Book Review: Barbara Payton – A Life in Pictures

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A few years ago my friend Heather got me onto the beauty that was Barbara Payton. For those who don’t know whom the blondeshell was, Payton was an up-and-coming actress in the late 40s and 50s who would pass away, destitute, in 1967. I have written an article about her before which you can find here.

Author John O’Dowd wrote the only biography on her called Kiss Tomorrow Goodbye, The Barbara Payton Story. O’Dowd’s biography truly is the only one needed. It is sentimental and caring while being tactfully blunt about Payton’s poor life decisions. The book was obviously done with a huge amount of love and respect for Barbara without the burdensome undertones of “I could have saved her” that are common in fan-written biographies. Using some Facebook stalking skills that I have acquired over the years, I found O’Dowd and was happy to see that he planned to release a photo book on Payton. My eyes gleamed and I’m pretty sure I let out an audible squeak of happiness. That was over a year ago. Now, the book has been released by Bear Manor and I happily have it in my pudgy little clutches.

Let me start by saying that the book is huge and heavy. Coming in at seven pounds and 560 pages, you are going to need a large amount of bookshelf space to hold this beauty. O’Dowd begins his book by talking about his love for Barbara and giving a brief biography of the star. As far as introductions go, it’s not long (only encompassing 5 pages) and O’Dowd discusses his love for Barbara and how he views her.

O’Dowd then gets into the meat of the book relatively quickly (starting on page 18) and shows us the life of Barbara. We see her life laid out from her childhood to her tragic demise. You can’t help but cheer for Barbara, even when she is knowingly in the wrong (such as the Tone/Neal fiasco). We see a bright, beautiful woman, just on the cusp of super stardom, lose everything within a few months and O’Dowd provides the pictures to show this destruction.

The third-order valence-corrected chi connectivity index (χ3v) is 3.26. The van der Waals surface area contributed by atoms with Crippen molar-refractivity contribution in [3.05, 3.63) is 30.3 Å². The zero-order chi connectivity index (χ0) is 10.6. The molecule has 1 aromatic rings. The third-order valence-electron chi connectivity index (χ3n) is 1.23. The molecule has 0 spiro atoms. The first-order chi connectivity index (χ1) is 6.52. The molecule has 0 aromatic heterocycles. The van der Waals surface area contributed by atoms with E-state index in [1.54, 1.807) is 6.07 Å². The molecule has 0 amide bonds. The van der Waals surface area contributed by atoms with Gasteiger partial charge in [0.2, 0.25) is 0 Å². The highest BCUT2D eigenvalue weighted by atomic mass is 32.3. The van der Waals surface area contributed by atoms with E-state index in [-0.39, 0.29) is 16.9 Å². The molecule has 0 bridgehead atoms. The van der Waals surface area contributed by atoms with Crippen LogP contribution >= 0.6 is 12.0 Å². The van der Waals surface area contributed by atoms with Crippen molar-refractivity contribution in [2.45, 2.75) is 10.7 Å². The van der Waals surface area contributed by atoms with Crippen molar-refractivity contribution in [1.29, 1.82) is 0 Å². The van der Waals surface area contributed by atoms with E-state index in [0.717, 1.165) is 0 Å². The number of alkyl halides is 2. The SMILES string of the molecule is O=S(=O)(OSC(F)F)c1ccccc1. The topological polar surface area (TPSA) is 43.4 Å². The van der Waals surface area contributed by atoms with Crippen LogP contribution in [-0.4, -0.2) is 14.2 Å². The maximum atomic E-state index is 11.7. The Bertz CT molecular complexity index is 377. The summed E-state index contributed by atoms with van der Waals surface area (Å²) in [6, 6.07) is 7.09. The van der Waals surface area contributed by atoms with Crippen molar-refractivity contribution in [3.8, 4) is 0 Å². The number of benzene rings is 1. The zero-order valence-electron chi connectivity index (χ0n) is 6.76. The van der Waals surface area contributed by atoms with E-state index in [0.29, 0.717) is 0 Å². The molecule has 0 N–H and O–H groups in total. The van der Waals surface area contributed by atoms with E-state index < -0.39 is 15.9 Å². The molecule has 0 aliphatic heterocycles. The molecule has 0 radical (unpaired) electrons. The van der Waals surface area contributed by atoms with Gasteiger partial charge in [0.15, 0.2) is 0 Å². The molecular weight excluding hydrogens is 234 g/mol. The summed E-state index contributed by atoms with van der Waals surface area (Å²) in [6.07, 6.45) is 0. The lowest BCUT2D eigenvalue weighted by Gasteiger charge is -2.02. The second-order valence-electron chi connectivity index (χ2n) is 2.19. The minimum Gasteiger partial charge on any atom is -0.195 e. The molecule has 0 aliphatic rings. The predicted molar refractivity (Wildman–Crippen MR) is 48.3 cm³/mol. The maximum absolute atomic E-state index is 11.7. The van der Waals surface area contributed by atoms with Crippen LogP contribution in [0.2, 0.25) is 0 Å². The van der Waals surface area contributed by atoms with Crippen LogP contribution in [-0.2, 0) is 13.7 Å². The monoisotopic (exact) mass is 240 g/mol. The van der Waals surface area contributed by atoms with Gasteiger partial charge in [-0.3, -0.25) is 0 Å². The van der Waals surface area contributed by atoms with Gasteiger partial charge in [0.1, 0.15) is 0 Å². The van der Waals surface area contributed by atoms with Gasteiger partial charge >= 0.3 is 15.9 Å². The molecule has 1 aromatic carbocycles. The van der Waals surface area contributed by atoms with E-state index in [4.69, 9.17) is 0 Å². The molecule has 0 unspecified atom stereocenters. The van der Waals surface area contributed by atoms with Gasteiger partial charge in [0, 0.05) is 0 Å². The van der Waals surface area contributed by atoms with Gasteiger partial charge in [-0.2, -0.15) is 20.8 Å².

O’Dowd’s captions are well thought out and include his own words, snipes, or quotes from others about Payton. The reader truly does get a full picture of Payton. An especially emotional part of the book is where O’Dowd included newspaper lines from her passing.

Now, what this book is not is a biography on Payton. It can most certainly appeal to those who want to learn about Payton but I think it is best purchased as a companion piece to Kiss Tomorrow Goodbye. While O’Dowd lavishes the reader with over 1,000 pictures, it helps to read his biography on her as well to receive a more complete picture of Payton. This is not a slam against O’Dowd, if he had included the text of Kiss and this book, it would have been well over 1,000 pages.

I own over 700 books on Old Hollywood and the stars that participated in it. I buy a lot over the course of the year, both new releases and old. I can honestly say that this was my best purchase of the year. It’s beautiful, well researched, and introduces the world to one of Hollywood’s brightest (and most notorious) stars. You can purchase the book by clicking here.

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